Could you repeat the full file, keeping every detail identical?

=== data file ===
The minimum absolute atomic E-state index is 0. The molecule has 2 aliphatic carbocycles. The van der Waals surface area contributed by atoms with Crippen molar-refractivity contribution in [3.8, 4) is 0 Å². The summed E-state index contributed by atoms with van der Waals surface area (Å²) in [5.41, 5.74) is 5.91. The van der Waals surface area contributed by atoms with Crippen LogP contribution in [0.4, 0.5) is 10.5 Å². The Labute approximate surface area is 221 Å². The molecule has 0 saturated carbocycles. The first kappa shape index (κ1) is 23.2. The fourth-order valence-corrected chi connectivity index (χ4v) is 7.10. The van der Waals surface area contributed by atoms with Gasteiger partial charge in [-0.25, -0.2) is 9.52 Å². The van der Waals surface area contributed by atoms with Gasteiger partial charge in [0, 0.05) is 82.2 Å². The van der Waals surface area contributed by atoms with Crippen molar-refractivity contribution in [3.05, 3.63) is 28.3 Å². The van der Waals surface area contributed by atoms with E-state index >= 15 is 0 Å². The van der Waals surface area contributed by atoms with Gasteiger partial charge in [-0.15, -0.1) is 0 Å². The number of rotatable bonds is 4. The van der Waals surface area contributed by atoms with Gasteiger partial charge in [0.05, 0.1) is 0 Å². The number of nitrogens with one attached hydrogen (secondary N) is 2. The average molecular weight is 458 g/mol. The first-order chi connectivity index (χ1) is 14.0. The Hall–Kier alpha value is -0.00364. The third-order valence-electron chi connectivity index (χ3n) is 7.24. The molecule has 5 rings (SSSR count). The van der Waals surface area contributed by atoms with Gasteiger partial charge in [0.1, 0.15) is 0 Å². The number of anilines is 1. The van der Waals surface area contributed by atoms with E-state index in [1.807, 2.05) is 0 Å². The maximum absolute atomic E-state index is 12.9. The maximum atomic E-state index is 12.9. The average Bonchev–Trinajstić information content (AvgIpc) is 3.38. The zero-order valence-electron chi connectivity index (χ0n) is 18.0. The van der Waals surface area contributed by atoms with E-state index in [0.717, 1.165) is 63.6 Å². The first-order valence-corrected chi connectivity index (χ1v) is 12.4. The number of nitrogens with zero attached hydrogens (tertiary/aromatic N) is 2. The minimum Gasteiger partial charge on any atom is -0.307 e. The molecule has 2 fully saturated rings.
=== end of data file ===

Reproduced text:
The minimum absolute atomic E-state index is 0. The molecule has 2 aliphatic carbocycles. The van der Waals surface area contributed by atoms with Crippen molar-refractivity contribution in [3.8, 4) is 0 Å². The summed E-state index contributed by atoms with van der Waals surface area (Å²) in [5.41, 5.74) is 5.91. The van der Waals surface area contributed by atoms with Crippen LogP contribution in [0.4, 0.5) is 10.5 Å². The Labute approximate surface area is 221 Å². The molecule has 0 saturated carbocycles. The first kappa shape index (κ1) is 23.2. The fourth-order valence-corrected chi connectivity index (χ4v) is 7.10. The van der Waals surface area contributed by atoms with Gasteiger partial charge in [-0.25, -0.2) is 9.52 Å². The van der Waals surface area contributed by atoms with Gasteiger partial charge in [0, 0.05) is 82.2 Å². The van der Waals surface area contributed by atoms with Crippen molar-refractivity contribution in [3.05, 3.63) is 28.3 Å². The van der Waals surface area contributed by atoms with E-state index >= 15 is 0 Å². The van der Waals surface area contributed by atoms with Gasteiger partial charge in [-0.15, -0.1) is 0 Å². The number of rotatable bonds is 4. The van der Waals surface area contributed by atoms with Gasteiger partial charge in [0.05, 0.1) is 0 Å². The number of nitrogens with one attached hydrogen (secondary N) is 2. The average molecular weight is 458 g/mol. The first-order chi connectivity index (χ1) is 14.0. The Hall–Kier alpha value is -0.00364. The third-order valence-electron chi connectivity index (χ3n) is 7.24. The molecule has 5 rings (SSSR count). The van der Waals surface area contributed by atoms with Gasteiger partial charge in [0.1, 0.15) is 0 Å². The number of anilines is 1. The van der Waals surface area contributed by atoms with E-state index in [1.807, 2.05) is 0 Å². The maximum absolute atomic E-state index is 12.9. The maximum atomic E-state index is 12.9. The average Bonchev–Trinajstić information content (AvgIpc) is 3.38. The zero-order valence-electron chi connectivity index (χ0n) is 18.0. The van der Waals surface area contributed by atoms with E-state index in [0.717, 1.165) is 63.6 Å². The first-order valence-corrected chi connectivity index (χ1v) is 12.4. The number of nitrogens with zero attached hydrogens (tertiary/aromatic N) is 2. The minimum Gasteiger partial charge on any atom is -0.307 e. The molecule has 2 fully saturated rings.